Childhood Obesity–A Form of Child Abuse?

The month of April is recognized as Child Abuse Awareness Month.  There are many forms of child abuse—sexual, physical, verbal and emotional abuse all of which damage children to the core.  Local organizations that advocate for the protection of children have been doing a great work in increasing awareness to this problem.

The Federal Child Abuse Prevention and Treatment Act (CAPTA), defines child abuse and neglect as: “Any recent act or failure to act on the part of a parent or caretaker which results in death, serious physical or emotional harm, sexual abuse or exploitation.” An article published by the Child Welfare Committee, defines Emotional abuse (or psychological abuse) as a pattern of behavior that impairs a child’s emotional development or sense of self-worth.

Keeping that definition in mind, it occurred to me that maybe childhood obesity could be viewed as a form of child abuse. An overweight child has an increased risk of becoming an overweight adult.  An overweight child has an increased risk of developing many of the chronic diseases associated with being overweight—early onset of diabetes, high blood pressure, high cholesterol and more.  But, one of the more imminent problems of being overweight as a child is the emotional abuse they have to endure from their peers.

Overweight children usually suffer from low self-esteem and bullying, behavioral and learning problems as well as depression.  They are constantly criticized, teased and rejected by their peers.  This form of abuse can cause tremendous damage to a child’s soul and may have irreparable damage to the person they become.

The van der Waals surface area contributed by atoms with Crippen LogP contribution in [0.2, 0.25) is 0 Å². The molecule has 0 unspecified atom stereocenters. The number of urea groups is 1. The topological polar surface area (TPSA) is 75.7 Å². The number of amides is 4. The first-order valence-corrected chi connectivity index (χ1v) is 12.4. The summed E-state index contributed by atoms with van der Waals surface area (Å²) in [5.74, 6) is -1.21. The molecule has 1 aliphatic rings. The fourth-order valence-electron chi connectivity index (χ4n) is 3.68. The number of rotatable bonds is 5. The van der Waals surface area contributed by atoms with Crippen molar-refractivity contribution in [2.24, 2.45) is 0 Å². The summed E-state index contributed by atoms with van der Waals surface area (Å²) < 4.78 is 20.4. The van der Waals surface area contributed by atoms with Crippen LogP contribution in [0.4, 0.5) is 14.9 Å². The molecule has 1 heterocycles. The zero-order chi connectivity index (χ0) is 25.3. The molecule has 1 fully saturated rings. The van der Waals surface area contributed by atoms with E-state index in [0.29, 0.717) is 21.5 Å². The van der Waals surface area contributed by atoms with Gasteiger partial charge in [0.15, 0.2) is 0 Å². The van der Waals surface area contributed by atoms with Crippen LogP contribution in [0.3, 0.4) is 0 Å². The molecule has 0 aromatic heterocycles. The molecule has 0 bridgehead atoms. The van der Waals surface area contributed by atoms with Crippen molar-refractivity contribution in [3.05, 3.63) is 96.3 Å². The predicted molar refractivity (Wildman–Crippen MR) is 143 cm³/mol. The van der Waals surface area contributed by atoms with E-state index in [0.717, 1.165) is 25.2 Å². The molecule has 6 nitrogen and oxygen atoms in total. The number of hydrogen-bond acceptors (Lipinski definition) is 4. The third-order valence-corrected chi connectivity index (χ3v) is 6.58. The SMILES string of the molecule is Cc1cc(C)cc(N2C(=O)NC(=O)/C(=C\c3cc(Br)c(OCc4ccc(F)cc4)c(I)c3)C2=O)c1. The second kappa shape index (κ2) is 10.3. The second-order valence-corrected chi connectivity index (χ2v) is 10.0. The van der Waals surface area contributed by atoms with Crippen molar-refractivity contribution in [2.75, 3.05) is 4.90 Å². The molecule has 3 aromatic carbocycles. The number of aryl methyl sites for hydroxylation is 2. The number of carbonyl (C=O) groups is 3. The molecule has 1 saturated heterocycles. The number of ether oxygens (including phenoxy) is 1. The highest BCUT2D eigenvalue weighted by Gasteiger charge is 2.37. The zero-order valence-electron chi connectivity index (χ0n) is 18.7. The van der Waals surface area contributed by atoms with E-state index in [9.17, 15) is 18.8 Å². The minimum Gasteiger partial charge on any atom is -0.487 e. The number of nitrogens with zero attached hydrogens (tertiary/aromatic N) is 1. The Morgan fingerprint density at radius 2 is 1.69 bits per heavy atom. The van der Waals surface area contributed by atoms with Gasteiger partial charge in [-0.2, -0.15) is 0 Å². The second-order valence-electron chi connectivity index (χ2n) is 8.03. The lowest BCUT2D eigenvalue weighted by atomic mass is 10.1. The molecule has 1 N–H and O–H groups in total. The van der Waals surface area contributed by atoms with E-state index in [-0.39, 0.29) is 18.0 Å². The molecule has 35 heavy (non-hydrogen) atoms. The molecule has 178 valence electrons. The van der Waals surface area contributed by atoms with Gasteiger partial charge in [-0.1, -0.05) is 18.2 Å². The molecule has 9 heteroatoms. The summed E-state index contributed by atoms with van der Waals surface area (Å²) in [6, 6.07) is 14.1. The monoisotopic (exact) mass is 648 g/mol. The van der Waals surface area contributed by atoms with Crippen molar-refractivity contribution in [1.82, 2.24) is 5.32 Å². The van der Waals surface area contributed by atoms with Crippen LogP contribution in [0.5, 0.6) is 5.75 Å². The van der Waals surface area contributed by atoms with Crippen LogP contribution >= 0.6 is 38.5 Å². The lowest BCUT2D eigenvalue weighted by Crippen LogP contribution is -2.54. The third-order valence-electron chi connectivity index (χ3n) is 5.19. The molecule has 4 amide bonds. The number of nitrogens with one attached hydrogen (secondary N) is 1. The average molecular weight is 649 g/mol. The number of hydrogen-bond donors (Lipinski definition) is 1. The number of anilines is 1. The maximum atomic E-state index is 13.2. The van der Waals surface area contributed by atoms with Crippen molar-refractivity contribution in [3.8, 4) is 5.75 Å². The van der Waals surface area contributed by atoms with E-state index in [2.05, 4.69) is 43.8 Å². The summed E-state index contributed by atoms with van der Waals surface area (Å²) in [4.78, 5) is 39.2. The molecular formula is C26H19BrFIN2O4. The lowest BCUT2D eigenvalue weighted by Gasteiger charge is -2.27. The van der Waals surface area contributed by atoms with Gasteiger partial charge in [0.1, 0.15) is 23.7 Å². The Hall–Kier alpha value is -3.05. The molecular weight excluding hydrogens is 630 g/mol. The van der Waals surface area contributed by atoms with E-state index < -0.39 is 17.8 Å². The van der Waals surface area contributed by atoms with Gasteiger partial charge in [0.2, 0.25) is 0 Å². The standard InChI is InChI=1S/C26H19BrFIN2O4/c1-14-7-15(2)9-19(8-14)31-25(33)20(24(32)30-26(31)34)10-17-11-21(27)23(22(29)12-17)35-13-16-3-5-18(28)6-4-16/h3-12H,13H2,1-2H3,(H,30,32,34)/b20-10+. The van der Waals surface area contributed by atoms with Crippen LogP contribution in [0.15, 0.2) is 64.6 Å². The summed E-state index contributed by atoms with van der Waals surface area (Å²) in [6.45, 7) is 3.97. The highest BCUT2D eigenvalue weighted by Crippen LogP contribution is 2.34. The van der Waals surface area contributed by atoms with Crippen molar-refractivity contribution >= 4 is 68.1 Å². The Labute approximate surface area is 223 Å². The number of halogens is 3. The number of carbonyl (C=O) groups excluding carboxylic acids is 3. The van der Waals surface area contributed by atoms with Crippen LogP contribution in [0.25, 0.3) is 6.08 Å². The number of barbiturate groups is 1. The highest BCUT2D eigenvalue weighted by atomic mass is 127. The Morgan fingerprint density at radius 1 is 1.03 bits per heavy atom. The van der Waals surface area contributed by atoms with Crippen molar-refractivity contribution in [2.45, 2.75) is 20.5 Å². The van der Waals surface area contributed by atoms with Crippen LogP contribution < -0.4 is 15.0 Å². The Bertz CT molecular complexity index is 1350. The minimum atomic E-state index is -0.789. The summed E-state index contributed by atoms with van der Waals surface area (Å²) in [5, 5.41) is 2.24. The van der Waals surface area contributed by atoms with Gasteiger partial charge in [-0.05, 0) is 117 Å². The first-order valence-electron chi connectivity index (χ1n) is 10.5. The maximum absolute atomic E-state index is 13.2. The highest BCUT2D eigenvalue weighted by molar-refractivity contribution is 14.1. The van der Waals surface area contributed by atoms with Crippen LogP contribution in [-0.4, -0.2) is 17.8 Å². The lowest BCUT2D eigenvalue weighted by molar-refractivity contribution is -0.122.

During the Let’s Move! Campaign launch in 2010, First Lady Michelle Obama said, “The physical and emotional health of an entire generation and the economic health and security of our nation is at stake.”  I echo these sentiments because the children are our future.  I understand the need to want to give your children what you didn’t have or the intense urge to make them happy by giving them the foods they love in large portions; however, I also understand that as parents, we have to ensure that they learn healthy eating habits while young so that they don’t suffer from the same problems we are now facing as adults.

I am aware that the term “abuse” has negative connotations associated with it, but my aim in this article is to help you understand and make you more aware of some of the social and emotional problems associated with being an overweight child.  If you think your child may be overweight and would like some help, schedule an appointment with your pediatrician or with a dietitian to get some helpful tips.